Climate Change Serious Threats

Alarming new information has come forth about the Earth and how humans’ lack of action may be putting the planet on a fast track for irreversible damage.

2022’s COP27 discussion goal was to target the quickly approaching deadline of overshooting 1.5 degrees Celsius of warming to the globe. The convention came and went, with nations agreeing on financial aid plans for countries in poverty to help them advance towards a cleaner environment, but no “more aggressive” climate pledges were reached.

UCAR Center for Science Education reports that up to 7% more precipitation could be seen for every degree that the Earth warms. The reason for this? Warmer temperatures means more water vapor in the atmosphere as the result of higher temperatures causing more evaporation.

In addition to this, the melting ice caps will cause a rise in sea level.

“Already the summer thickness of sea ice in the Arctic is about half of what it was in 1950,” UCAR reported.

The Office for Coastal Management predicts that the United States could see sea levels on the country’s coasts rise by 10 to 12 inches in the next 30 years, resulting in loss of property worth around $106 billion dollars in these areas.

Scientists have been readily aware that the release of greenhouse gasses could be warming the Earth for over 100 years. For at least 50 of those years, they have been trying to warn of the effects. “If we continue on our current path, by the middle of this century, the average American will likely see 27 to 50 days over 90 degrees each year,” The Office for Coastal Management said.

The result of these rising temperatures could cause a wide variety of problems for humans if nothing is done to curb the releases of the gasses causing the crisis. Famine is a large concern as the result of drought, as well as being unable to survive the rising temperatures.

“Without adapting to the changing climate, some Midwestern and southern counties could see a decline in [crop] yields of more than 10% over the next five to 25 years, with a 1-in-20 chance of losses of crops by more than 20%,” The Office for Coastal Management reported.

The Intergovernmental Panel on Climate Change (IPCC), the United Nations body for assessing the science related to climate change, reports that in order to keep global temperatures from rising to 1.5 degrees Celsius (above pre-industrial temperatures), more aggressive measures need to be taken.

“Under emissions in line with current pledges under the Paris Agreement (known as Nationally Determined Contributions, or NDCs), global warming is expected to surpass 1.5°C above pre-industrial levels, even if these pledges are supplemented with very challenging increases in the scale and ambition of mitigation after 2030 (high confidence),” the IPCC’s Special Report: Global Warming of 1.5°C said. “This increased action would need to achieve net zero CO2 emissions in less than 15 years.”

Previously, warming was intended to be kept under 2.0 degrees Celsius, but the predictions for global effects as the result of that level of warming are catastrophic. Already at 1.5 degrees, many of the effects are nightmarish, presenting parts of the world that have warmed above this with life-threatening natural disasters like flooding caused by torrential rains or incredibly strong tropical storms, hurricanes, and typhoons.

“The report finds that at 2 degrees Celsius warming, some places will see an increase in heavy rainfall events compared to at 1.5 degrees warming, […] More of Earth’s land areas will also be affected by flooding and increased runoff. Heavy rainfall from tropical cyclones is projected to be higher,” NASA said in a report examining the IPCC’s special report.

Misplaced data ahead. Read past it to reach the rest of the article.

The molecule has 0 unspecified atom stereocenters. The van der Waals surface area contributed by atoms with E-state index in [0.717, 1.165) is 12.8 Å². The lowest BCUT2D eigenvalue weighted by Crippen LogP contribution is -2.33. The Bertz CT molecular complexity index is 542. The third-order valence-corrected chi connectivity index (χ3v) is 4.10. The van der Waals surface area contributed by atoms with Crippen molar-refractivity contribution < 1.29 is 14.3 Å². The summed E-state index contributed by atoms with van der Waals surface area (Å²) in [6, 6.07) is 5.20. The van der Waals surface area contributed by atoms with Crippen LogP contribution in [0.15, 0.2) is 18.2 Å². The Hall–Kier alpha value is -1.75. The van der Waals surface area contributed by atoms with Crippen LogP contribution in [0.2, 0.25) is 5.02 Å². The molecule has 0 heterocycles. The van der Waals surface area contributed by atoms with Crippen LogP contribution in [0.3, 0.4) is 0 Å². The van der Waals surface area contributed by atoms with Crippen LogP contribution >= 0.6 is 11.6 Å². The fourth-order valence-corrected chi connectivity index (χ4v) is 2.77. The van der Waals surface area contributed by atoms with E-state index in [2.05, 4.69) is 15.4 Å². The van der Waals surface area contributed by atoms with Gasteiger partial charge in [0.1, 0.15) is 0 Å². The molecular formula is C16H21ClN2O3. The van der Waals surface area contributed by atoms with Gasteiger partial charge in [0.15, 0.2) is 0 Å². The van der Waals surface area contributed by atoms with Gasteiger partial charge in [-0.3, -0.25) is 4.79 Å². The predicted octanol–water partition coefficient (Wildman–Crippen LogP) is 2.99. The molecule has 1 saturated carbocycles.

Other effects that NASA’s Global Climate Change Website lists are temperature extremes, droughts, water scarcity in certain areas, and loss of species and extinction.

“At 1.5 degrees Celsius warming, 6 percent of the insects, 8 percent of the plants and 4 percent of the vertebrates will see their climatically determined geographic range reduced by more than half,” NASA said. “At 2 degrees Celsius warming, those numbers jump to 18 percent, 16 percent and 8 percent, respectively. […] Pollinating insects, such as bees, hoverflies and blowflies that support and maintain terrestrial productivity, including agriculture for human food consumption, have significantly greater geographic ranges at 1.5 degrees Celsius warming than at warming of 2 degrees.”

Other areas of concern include not only wildfires and extreme weather, but biome shifts as well.

“[…] about 13 percent of land areas projected to see their ecosystems shift from one type of biome to another at 2 degrees Celsius warming — about 50 percent more area than at 1.5 degrees warming,” NASA said.

If the statistics included in this article do not strike a chord somewhere within the mind or body of those reading, perhaps the human disregard for the effects of climate change on our planet is not so shocking. A change needs to be made, all voices matter in this fight for a better future for the planet and for the generations of humans, animals, plants, and fungi to come millenia after the ones here today.

Citizens are not helpless in this fight to end climate change. Urging local and state governments to take more action in cutting carbon emissions, putting regulations on factories that produce large amounts of pollutants or greenhouse gasses, as well as action against pollution in the waterways and of the local ecosystems is just one of many things that can be done. One person alone will not make a difference, but hundreds of thousands of people across the globe pushing for change will make waves.